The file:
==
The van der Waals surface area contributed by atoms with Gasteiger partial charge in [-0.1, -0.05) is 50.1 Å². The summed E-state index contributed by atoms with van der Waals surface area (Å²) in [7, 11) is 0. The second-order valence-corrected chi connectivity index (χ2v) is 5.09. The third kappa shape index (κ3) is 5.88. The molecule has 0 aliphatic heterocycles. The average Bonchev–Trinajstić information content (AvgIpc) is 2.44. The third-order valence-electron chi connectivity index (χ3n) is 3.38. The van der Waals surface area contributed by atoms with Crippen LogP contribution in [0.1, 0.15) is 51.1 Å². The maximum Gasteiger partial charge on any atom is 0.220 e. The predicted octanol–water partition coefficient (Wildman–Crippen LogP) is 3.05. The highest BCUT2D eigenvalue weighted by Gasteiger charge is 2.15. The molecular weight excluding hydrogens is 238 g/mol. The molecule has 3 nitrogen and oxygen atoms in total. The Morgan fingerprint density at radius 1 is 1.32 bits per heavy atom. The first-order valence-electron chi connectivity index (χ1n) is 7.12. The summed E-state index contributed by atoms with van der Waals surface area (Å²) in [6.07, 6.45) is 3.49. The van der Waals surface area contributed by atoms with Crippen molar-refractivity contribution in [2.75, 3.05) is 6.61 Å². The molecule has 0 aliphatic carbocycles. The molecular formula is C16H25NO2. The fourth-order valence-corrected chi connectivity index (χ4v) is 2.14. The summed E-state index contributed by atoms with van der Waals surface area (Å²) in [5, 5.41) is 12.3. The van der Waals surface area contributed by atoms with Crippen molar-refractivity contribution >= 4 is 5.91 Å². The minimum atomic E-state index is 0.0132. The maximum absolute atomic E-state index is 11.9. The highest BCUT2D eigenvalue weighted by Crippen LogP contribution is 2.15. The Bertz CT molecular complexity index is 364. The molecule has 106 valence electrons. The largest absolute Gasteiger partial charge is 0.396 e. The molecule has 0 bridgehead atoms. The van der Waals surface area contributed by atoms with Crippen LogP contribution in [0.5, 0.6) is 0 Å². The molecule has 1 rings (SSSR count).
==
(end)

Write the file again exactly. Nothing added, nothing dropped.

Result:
The van der Waals surface area contributed by atoms with Gasteiger partial charge in [-0.1, -0.05) is 50.1 Å². The summed E-state index contributed by atoms with van der Waals surface area (Å²) in [7, 11) is 0. The second-order valence-corrected chi connectivity index (χ2v) is 5.09. The third kappa shape index (κ3) is 5.88. The molecule has 0 aliphatic heterocycles. The average Bonchev–Trinajstić information content (AvgIpc) is 2.44. The third-order valence-electron chi connectivity index (χ3n) is 3.38. The van der Waals surface area contributed by atoms with Crippen LogP contribution in [0.1, 0.15) is 51.1 Å². The maximum Gasteiger partial charge on any atom is 0.220 e. The predicted octanol–water partition coefficient (Wildman–Crippen LogP) is 3.05. The highest BCUT2D eigenvalue weighted by Gasteiger charge is 2.15. The molecular weight excluding hydrogens is 238 g/mol. The molecule has 3 nitrogen and oxygen atoms in total. The Morgan fingerprint density at radius 1 is 1.32 bits per heavy atom. The first-order valence-electron chi connectivity index (χ1n) is 7.12. The summed E-state index contributed by atoms with van der Waals surface area (Å²) in [6.07, 6.45) is 3.49. The van der Waals surface area contributed by atoms with Crippen molar-refractivity contribution in [2.75, 3.05) is 6.61 Å². The molecule has 0 aliphatic carbocycles. The molecular formula is C16H25NO2. The fourth-order valence-corrected chi connectivity index (χ4v) is 2.14. The summed E-state index contributed by atoms with van der Waals surface area (Å²) in [5, 5.41) is 12.3. The van der Waals surface area contributed by atoms with Crippen molar-refractivity contribution >= 4 is 5.91 Å². The minimum atomic E-state index is 0.0132. The maximum absolute atomic E-state index is 11.9. The highest BCUT2D eigenvalue weighted by Crippen LogP contribution is 2.15. The Bertz CT molecular complexity index is 364. The molecule has 106 valence electrons. The largest absolute Gasteiger partial charge is 0.396 e. The molecule has 0 bridgehead atoms. The van der Waals surface area contributed by atoms with Crippen LogP contribution in [0.5, 0.6) is 0 Å². The molecule has 1 rings (SSSR count).